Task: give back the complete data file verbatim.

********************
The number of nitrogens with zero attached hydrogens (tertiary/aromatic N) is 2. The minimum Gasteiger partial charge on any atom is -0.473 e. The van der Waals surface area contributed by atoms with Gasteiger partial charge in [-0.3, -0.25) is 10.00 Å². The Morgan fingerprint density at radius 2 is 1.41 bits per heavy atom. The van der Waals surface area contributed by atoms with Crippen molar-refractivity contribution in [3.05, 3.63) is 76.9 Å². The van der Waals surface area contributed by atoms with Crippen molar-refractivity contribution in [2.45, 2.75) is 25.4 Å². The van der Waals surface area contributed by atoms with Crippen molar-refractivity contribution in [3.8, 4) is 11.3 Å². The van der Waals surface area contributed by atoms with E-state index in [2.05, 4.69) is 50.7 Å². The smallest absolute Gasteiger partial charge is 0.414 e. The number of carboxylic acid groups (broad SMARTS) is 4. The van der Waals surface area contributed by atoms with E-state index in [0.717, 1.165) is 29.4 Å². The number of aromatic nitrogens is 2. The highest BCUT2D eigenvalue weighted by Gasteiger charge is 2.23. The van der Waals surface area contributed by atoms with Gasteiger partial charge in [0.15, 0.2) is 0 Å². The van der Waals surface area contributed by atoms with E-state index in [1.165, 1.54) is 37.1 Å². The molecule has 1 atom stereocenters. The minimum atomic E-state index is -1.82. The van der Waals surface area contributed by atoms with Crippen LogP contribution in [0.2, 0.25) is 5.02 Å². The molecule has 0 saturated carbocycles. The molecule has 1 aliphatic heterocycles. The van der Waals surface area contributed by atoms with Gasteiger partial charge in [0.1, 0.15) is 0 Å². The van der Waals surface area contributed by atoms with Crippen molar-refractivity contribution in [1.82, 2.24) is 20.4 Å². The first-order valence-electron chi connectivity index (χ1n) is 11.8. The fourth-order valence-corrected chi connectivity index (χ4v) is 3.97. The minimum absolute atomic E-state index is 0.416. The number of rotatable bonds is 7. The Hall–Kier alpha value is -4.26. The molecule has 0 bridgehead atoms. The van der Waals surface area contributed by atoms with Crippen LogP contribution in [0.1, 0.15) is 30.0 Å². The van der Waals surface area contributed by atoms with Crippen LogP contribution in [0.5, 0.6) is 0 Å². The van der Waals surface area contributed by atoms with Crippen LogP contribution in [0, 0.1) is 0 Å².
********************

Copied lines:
The number of nitrogens with zero attached hydrogens (tertiary/aromatic N) is 2. The minimum Gasteiger partial charge on any atom is -0.473 e. The van der Waals surface area contributed by atoms with Gasteiger partial charge in [-0.3, -0.25) is 10.00 Å². The Morgan fingerprint density at radius 2 is 1.41 bits per heavy atom. The van der Waals surface area contributed by atoms with Crippen molar-refractivity contribution in [3.05, 3.63) is 76.9 Å². The van der Waals surface area contributed by atoms with Crippen molar-refractivity contribution in [2.45, 2.75) is 25.4 Å². The van der Waals surface area contributed by atoms with Crippen molar-refractivity contribution in [3.8, 4) is 11.3 Å². The van der Waals surface area contributed by atoms with E-state index in [2.05, 4.69) is 50.7 Å². The smallest absolute Gasteiger partial charge is 0.414 e. The number of carboxylic acid groups (broad SMARTS) is 4. The van der Waals surface area contributed by atoms with E-state index in [0.717, 1.165) is 29.4 Å². The number of aromatic nitrogens is 2. The highest BCUT2D eigenvalue weighted by Gasteiger charge is 2.23. The van der Waals surface area contributed by atoms with Gasteiger partial charge in [0.15, 0.2) is 0 Å². The van der Waals surface area contributed by atoms with E-state index in [1.165, 1.54) is 37.1 Å². The molecule has 1 atom stereocenters. The minimum atomic E-state index is -1.82. The van der Waals surface area contributed by atoms with Crippen LogP contribution in [0.2, 0.25) is 5.02 Å². The molecule has 0 saturated carbocycles. The molecule has 1 aliphatic heterocycles. The van der Waals surface area contributed by atoms with Gasteiger partial charge in [0.1, 0.15) is 0 Å². The van der Waals surface area contributed by atoms with Crippen molar-refractivity contribution in [1.82, 2.24) is 20.4 Å². The first-order valence-electron chi connectivity index (χ1n) is 11.8. The fourth-order valence-corrected chi connectivity index (χ4v) is 3.97. The minimum absolute atomic E-state index is 0.416. The number of rotatable bonds is 7. The Hall–Kier alpha value is -4.26. The molecule has 0 bridgehead atoms. The van der Waals surface area contributed by atoms with Crippen LogP contribution in [0.1, 0.15) is 30.0 Å². The van der Waals surface area contributed by atoms with Crippen LogP contribution in [0.5, 0.6) is 0 Å². The van der Waals surface area contributed by atoms with Crippen LogP contribution in [0, 0.1) is 0 Å².